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Holiday DIY: Cork Wreath

I think I found this project via a tweet. Somehow I ended up here: Curbly: Make a wine cork wreath. I didn’t watch the whole video, because pretty early in it’s obvious that it’s just a matter of hot gluing all your corks to a wreath base with wild abandon. Okay, not wild abandon exactly, because you want the red wine corks to have the stained part facing out, and the cool labels facing the right way, etc. And in the video they just glued the ends to the wreath, so it’s really bristly looking. Not what I was going for here – I like the mish-mashy look better. The overwhelming majority of our corks are from Schmitt Söhne riesling (from a time when I drank *much* more than I do now) ;) so I used those as base/background corks to prop up the more interesting corks as needed. They’re the ones with the sun-face on them. There are lots of them on the wreath and I still have at least 50 of them left over. I also set aside all our synthetic corks – to be used at a later date in a smaller wreath project – because they don’t match the natural cork aesthetic. Note: I got a lot of burned finger-tips along the way.

Supplies

One 12″ straw wreath base, about $3 at your local craft store
200 or so natural corks (from wine, beer, and champagne)
hot glue gun and plenty of glue sticks (I went through at least 2 extra long sticks)
2 feet of wired ribbon

Instructions

Separate your corks into “base” (boring) corks and decorative “featured” corks. It’ll make it easier as you go along. Decide which side is “up” and keep it in mind the entire time you’re gluing. I started at the center bottom area with the plan of placing the ribbon in the upper right (northeast) quadrant.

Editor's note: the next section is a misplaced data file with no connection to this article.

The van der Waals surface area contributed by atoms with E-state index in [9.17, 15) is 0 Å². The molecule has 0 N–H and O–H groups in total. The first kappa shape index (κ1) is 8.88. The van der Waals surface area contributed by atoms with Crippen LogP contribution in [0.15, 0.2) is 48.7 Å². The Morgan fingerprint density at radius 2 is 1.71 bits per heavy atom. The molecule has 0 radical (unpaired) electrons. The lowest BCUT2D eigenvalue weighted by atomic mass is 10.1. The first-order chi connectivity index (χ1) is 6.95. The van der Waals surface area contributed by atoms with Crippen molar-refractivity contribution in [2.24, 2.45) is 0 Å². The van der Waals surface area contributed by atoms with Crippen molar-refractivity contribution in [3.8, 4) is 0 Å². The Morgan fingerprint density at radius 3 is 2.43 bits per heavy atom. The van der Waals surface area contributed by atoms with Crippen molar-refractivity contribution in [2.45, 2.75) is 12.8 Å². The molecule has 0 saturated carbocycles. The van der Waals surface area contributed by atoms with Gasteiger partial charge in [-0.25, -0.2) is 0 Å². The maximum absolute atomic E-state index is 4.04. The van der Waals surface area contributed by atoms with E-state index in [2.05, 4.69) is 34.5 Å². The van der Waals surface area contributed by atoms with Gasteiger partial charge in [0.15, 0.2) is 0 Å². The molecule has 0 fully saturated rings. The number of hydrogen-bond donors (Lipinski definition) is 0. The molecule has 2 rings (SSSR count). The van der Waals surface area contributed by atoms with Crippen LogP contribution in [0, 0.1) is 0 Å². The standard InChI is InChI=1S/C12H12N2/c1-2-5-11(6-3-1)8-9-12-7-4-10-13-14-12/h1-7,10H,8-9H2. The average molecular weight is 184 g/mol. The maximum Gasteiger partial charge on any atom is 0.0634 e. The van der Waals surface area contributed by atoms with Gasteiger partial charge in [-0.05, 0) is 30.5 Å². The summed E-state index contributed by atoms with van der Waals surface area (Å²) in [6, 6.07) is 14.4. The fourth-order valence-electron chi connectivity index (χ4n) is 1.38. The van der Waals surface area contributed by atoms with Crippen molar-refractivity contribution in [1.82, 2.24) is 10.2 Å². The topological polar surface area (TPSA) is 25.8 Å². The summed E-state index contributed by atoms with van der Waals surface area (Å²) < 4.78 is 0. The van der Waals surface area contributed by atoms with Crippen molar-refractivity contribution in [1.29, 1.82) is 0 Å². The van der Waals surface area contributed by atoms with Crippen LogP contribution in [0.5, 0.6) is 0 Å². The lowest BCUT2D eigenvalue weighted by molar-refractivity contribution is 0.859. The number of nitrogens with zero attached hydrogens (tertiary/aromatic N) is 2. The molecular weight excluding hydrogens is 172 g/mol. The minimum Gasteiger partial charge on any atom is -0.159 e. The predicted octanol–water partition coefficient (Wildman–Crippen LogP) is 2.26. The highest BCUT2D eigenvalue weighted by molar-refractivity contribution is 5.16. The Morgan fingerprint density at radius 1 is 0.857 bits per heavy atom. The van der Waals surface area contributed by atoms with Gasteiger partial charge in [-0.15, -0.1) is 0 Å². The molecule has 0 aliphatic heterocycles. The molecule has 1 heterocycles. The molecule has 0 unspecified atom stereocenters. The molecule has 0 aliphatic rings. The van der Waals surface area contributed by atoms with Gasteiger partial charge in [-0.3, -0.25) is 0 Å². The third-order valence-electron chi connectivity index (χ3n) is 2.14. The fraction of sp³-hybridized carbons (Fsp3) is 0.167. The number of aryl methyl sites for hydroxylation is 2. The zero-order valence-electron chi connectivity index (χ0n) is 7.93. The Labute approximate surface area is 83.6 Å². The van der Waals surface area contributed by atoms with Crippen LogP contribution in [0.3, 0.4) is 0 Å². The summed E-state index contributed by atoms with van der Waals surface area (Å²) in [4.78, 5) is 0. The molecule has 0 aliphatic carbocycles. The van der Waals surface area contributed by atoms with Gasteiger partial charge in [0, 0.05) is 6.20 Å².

Start gluing! Try not to glue the corks too far to the back of the wreath base, or it won’t hang flat on the door. Orient the corks with interesting logos so that they’re readable, and make sure that you’ve got enough red wine-stained cork ends sprinkled throughout (and facing forward). I ran out of red wine corks (red wine gives me a headache, so they’re all from JR or parties), but luckily I’d left the part behind the ribbon/bow til last for exactly that reason.

Work it kind of like Tetris or a puzzle. Try to keep to a perpendicular-ish pattern – alternating between horizontal, vertical, and sticking out/overlapping. If I do the project again, I’ll be a little more careful with the hot glue than I was – there is more glue visible than I would prefer.

When you’ve filled in all the spots so you can’t see the straw base, wrap the ribbon around, tying it in a knot and then a bow, leaving the bow ends long. I think I’m going to go back and re-do my bow – I want to layer the silver with a wider, wine-colored ribbon, and go for a more elaborate bow style, with more than just two loops. I bring it in at night because I would be super-bummed if it got stolen.

This was a really easy project that took about 3 hours, and the look on JR’s face when he saw it on the door was priceless. :)

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6 comments

1 John Forsythe { 12.20.10 at 11:44 am }

Great photos!

2 Monica { 01.07.11 at 3:51 pm }

omg, this is awesome. Thanks, I’m going to try it. (came across your flickr by mistake and clicked your blog : )

-Mo

3 Ashley { 01.07.11 at 4:59 pm }

Thanks, Monica! Glad you came by. It was a really easy project – good luck!

4 Rachel { 01.07.11 at 6:32 pm }

Ashley, I love the assumption that I even have special corks :-P What I do have is a plastic shopping bag of (mostly) St Genevieve corks that I have been accumulating since Central Market started their cork recycling program. My intention was to turn them in every month… but… um… I keep forgetting… Somehow I think that a St Genevieve cork wreath might depress me :-P

5 Sharon Walther { 02.24.13 at 11:15 am }

I am just in the beginning stages of this project, collecting the corks from family and friends. Your information has been great help. When looking at a lot of the wreaths on line I seen one I liked that had grapes/leaves on one side of it, that is what I am looking to make right now, might change my mind along the way, but thanks for getting me started. Sharon

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